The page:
Interviewing Tips For Your High School Aged Job Seeker

Updated on September 11, 2016
MaryBethRobinson profile image

Beth is a mother of 3. A graduate of the Ohio State University and experience with HR, Career & Tech Ed and lots of mom stories!!

How your teen can nail that interview!

Now that you have a teenager who wants a little independence, they may be thinking about having their own spending money. This means it's time to start looking for a part-time job. Whether it be at the local pizza shop, auto parts store, grocery store or at the mall, each job requires an interview in order to get that job. This is where you can help. Where do you start? What do you do?

Here are a few tips that will help them go in prepared and ready to have an adult conversation and preparing for responsibility in the real world:

  • Make sure their resume is factual. There is absolutely no need to embellish anything ever on a resume. It will be easier for a teen to go in and talk about what is truthful on their resume, instead of having to talk about an inflated GPA, clubs they don't belong to, or awards they never received. If they need help with a resume, there are plenty of websites that offer a guide to help them draw up a professional resume.
  • Work on eye contact. Being comfortable having a conversation with a stranger is hard, and maintaining eye contact is important. Being able to speak to an adult and look them in the eye shows that they are trustworthy, honest and mature. This goes a long way!
  • Role play questions so that they have an idea on how to answer those questions. You could ask: Why do you want to work here? If they respond "Because of the awesome discount I get on tennis shoes", that may not put them in the top of the pile. Rather guide them to talk about their love for tennis shoes and athletic wear, and that they feel that their excitement for this product may benefit their customer services skills. Have your teen tell you about their greatest accomplishment and talk about their weaknesses. Some interviews won't go in to such great detail, but it's a great thing to be prepared for.
  • Have them use real life examples to show a potential employer their abilities. Even with no prior work history, your teen can use volunteer work with neighbors, grandparents, the church etc. as examples of what they have done. Even being on a team and what you have done on that team shows leadership, sportsmanship and the ability to deal with adversity and get along with others.
  • Make sure that they are dressed appropriately. Think business casual. It doesn't matter where they are working, they need to get in the habit of knowing how to dress in certain situations. A job interview requires a sense of decorum when it comes to what they wear. Khaki's and a polo shirt for boys is fine. For girls, dress pants and a nice blouse or sweater. Make sure that they aren't wearing anything with holes or stains. Clean shoes and showered. Their clothes don't have to be expensive to look nice and you would be shocked at the things you can find at your local thrift store or consignment shop. However, if they are applying for a specialty store in the mall, it may really benefit them to dress similarly to those who are working there, and with the clothes they are selling.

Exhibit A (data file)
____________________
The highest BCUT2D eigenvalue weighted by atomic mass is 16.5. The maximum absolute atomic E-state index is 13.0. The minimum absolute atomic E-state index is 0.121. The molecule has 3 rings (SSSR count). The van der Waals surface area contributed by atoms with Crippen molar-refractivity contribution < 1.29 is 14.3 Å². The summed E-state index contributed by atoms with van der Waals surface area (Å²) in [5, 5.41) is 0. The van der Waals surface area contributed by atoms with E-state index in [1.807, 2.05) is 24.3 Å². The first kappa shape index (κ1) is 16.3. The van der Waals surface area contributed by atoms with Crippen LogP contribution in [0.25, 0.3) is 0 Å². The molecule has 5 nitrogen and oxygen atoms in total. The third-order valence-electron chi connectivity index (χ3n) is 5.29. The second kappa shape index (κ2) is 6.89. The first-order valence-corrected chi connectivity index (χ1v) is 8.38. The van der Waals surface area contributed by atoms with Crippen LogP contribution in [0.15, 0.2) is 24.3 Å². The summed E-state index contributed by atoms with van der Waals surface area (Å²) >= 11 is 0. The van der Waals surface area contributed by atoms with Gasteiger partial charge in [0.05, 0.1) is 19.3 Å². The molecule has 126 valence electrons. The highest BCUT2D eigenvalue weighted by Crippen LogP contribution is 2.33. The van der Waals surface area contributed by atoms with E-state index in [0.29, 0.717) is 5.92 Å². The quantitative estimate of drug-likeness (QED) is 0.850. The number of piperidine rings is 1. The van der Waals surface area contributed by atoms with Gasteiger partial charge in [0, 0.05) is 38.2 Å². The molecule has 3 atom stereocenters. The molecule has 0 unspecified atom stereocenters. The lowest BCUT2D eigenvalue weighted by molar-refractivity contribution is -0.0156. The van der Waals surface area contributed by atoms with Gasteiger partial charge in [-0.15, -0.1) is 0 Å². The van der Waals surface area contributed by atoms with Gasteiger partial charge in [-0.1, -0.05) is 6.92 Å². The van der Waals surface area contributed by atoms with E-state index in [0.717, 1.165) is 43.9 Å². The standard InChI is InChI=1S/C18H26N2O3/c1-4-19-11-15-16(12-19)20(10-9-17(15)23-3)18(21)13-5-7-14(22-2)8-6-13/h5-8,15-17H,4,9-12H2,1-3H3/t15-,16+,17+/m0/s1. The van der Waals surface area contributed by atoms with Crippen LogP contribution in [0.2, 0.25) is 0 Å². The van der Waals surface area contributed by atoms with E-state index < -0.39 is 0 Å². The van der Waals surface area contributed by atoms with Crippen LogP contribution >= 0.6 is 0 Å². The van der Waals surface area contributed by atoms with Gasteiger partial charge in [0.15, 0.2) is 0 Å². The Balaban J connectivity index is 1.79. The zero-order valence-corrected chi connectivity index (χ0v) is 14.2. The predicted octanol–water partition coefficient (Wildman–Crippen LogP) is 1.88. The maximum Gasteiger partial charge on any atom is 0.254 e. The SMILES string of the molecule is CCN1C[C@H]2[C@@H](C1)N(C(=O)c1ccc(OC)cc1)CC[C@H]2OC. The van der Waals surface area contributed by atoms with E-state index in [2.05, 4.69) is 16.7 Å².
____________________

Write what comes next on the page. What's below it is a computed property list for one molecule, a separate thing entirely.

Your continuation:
• The day of the interview- make sure they arrive 15 minutes early for their interview. Be ready and prepared. Bring a copy of their resume in a folder or binder and show some enthusiasm!
  • Also, work on a handshake. A FIRM handshake. No one likes to touch a clammy, dead fish! They should introduce themselves and offer a firm handshake while making eye contact. This may need practice! This is hard for teens to do and remember.
  • Remember no gum! Chewing gum during an interview is a big no no. This looks tacky and you run the risk of accidentally spitting it out while you're talking, or you forget and stop popping it or chewing on it like a cow chews it's cud.
  • Have them ask questions such as: "What are you looking for in the ideal employee?" "What are your expectations in a typical day?" "What should I expect my role to be at this company?" Once the interviewer gives them an answer, your teen should be able to circle around and offer characteristics that they exhibit that would relate to that specific job duty or expectation. This allows the interviewer to help view the candidate in that particular position.
  • Finally, make sure that they DON'T talk about needing time off, vacation days, pay etc. during the initial interview. Rate of pay should be discussed during the job offer and if you require a flexible schedule because of sports and/or your school schedule, that should also be discussed once the job offer has been extended. The only exception is if they offer your teen the job on the spot. If that is the case, make sure that they ask about rate of pay and flexibility in scheduling if you have a legitimate reason for that to occur (i.e: sports and or academics)

Once your teen has landed their first job, it is imperative for them to understand the need to be at work on time. To maintain a level of professionalism, maintain a level of respect for authority and to get along with people that you may not necessarily like or hang out with. This is part of growing up because as adults, we all work with someone we may not necessarily like, and we may not always like what our boss says or does, but we need to show respect and go in and do our job 100% of the time.

We can lead by example. We are their best teachers and if we show respect to authority, work hard and do that right thing every day, that goes a long way in teaching our children to do the same thing.


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